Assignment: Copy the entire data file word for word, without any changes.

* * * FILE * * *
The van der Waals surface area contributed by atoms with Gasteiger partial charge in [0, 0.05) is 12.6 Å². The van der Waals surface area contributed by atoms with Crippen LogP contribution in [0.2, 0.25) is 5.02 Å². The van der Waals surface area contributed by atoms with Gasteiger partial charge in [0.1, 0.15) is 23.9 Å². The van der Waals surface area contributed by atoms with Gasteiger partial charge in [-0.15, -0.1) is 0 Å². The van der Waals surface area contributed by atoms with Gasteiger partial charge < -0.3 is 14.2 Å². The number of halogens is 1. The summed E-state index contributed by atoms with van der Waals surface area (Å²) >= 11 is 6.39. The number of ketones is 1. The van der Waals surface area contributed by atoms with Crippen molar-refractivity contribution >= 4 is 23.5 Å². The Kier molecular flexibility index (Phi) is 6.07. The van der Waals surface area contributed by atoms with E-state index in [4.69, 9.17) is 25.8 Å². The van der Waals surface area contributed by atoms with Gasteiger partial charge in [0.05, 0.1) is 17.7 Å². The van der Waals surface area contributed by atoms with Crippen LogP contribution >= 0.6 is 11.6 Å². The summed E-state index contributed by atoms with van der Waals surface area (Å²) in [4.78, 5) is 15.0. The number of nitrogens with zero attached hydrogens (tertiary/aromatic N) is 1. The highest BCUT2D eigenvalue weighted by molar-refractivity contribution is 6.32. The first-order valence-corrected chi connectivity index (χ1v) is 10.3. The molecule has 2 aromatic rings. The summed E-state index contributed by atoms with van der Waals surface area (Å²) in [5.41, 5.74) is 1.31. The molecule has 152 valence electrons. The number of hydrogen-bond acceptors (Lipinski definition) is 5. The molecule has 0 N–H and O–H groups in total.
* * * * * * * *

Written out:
The van der Waals surface area contributed by atoms with Gasteiger partial charge in [0, 0.05) is 12.6 Å². The van der Waals surface area contributed by atoms with Crippen LogP contribution in [0.2, 0.25) is 5.02 Å². The van der Waals surface area contributed by atoms with Gasteiger partial charge in [0.1, 0.15) is 23.9 Å². The van der Waals surface area contributed by atoms with Gasteiger partial charge in [-0.15, -0.1) is 0 Å². The van der Waals surface area contributed by atoms with Gasteiger partial charge < -0.3 is 14.2 Å². The number of halogens is 1. The summed E-state index contributed by atoms with van der Waals surface area (Å²) >= 11 is 6.39. The number of ketones is 1. The van der Waals surface area contributed by atoms with Crippen molar-refractivity contribution >= 4 is 23.5 Å². The Kier molecular flexibility index (Phi) is 6.07. The van der Waals surface area contributed by atoms with E-state index in [4.69, 9.17) is 25.8 Å². The van der Waals surface area contributed by atoms with Gasteiger partial charge in [0.05, 0.1) is 17.7 Å². The van der Waals surface area contributed by atoms with Crippen LogP contribution >= 0.6 is 11.6 Å². The summed E-state index contributed by atoms with van der Waals surface area (Å²) in [4.78, 5) is 15.0. The number of nitrogens with zero attached hydrogens (tertiary/aromatic N) is 1. The highest BCUT2D eigenvalue weighted by molar-refractivity contribution is 6.32. The first-order valence-corrected chi connectivity index (χ1v) is 10.3. The molecule has 2 aromatic rings. The summed E-state index contributed by atoms with van der Waals surface area (Å²) in [5.41, 5.74) is 1.31. The molecule has 152 valence electrons. The number of hydrogen-bond acceptors (Lipinski definition) is 5. The molecule has 0 N–H and O–H groups in total.